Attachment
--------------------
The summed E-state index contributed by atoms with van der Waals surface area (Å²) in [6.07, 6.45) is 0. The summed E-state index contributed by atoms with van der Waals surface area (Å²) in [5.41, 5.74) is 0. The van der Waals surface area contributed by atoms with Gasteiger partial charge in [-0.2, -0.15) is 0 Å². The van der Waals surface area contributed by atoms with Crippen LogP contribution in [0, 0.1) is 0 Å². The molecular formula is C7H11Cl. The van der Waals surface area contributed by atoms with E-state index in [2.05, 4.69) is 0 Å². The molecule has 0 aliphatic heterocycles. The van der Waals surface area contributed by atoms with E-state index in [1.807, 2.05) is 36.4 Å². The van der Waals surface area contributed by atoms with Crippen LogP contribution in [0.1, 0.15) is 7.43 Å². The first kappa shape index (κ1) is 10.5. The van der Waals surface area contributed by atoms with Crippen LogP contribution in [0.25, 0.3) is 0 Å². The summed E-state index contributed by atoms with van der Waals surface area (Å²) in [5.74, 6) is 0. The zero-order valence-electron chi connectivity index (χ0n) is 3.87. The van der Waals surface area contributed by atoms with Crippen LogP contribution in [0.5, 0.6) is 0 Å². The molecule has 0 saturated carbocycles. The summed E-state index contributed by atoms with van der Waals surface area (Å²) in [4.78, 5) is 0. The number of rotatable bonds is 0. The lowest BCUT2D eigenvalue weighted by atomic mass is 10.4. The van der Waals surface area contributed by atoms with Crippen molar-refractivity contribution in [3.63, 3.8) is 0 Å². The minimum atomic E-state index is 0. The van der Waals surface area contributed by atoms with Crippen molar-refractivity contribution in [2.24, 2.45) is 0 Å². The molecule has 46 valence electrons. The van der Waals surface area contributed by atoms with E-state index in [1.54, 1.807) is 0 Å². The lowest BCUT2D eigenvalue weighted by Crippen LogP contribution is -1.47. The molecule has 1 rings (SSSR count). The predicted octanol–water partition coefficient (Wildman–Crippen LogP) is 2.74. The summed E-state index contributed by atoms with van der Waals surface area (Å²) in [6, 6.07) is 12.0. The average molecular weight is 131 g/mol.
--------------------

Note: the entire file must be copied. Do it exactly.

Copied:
The summed E-state index contributed by atoms with van der Waals surface area (Å²) in [6.07, 6.45) is 0. The summed E-state index contributed by atoms with van der Waals surface area (Å²) in [5.41, 5.74) is 0. The van der Waals surface area contributed by atoms with Gasteiger partial charge in [-0.2, -0.15) is 0 Å². The van der Waals surface area contributed by atoms with Crippen LogP contribution in [0, 0.1) is 0 Å². The molecular formula is C7H11Cl. The van der Waals surface area contributed by atoms with E-state index in [2.05, 4.69) is 0 Å². The molecule has 0 aliphatic heterocycles. The van der Waals surface area contributed by atoms with E-state index in [1.807, 2.05) is 36.4 Å². The van der Waals surface area contributed by atoms with Crippen LogP contribution in [0.1, 0.15) is 7.43 Å². The first kappa shape index (κ1) is 10.5. The van der Waals surface area contributed by atoms with Crippen LogP contribution in [0.25, 0.3) is 0 Å². The summed E-state index contributed by atoms with van der Waals surface area (Å²) in [5.74, 6) is 0. The zero-order valence-electron chi connectivity index (χ0n) is 3.87. The van der Waals surface area contributed by atoms with Crippen LogP contribution in [0.5, 0.6) is 0 Å². The molecule has 0 saturated carbocycles. The summed E-state index contributed by atoms with van der Waals surface area (Å²) in [4.78, 5) is 0. The number of rotatable bonds is 0. The lowest BCUT2D eigenvalue weighted by atomic mass is 10.4. The van der Waals surface area contributed by atoms with Crippen molar-refractivity contribution in [3.63, 3.8) is 0 Å². The minimum atomic E-state index is 0. The van der Waals surface area contributed by atoms with Crippen molar-refractivity contribution in [2.24, 2.45) is 0 Å². The molecule has 46 valence electrons. The van der Waals surface area contributed by atoms with E-state index in [1.54, 1.807) is 0 Å². The lowest BCUT2D eigenvalue weighted by Crippen LogP contribution is -1.47. The molecule has 1 rings (SSSR count). The predicted octanol–water partition coefficient (Wildman–Crippen LogP) is 2.74. The summed E-state index contributed by atoms with van der Waals surface area (Å²) in [6, 6.07) is 12.0. The average molecular weight is 131 g/mol.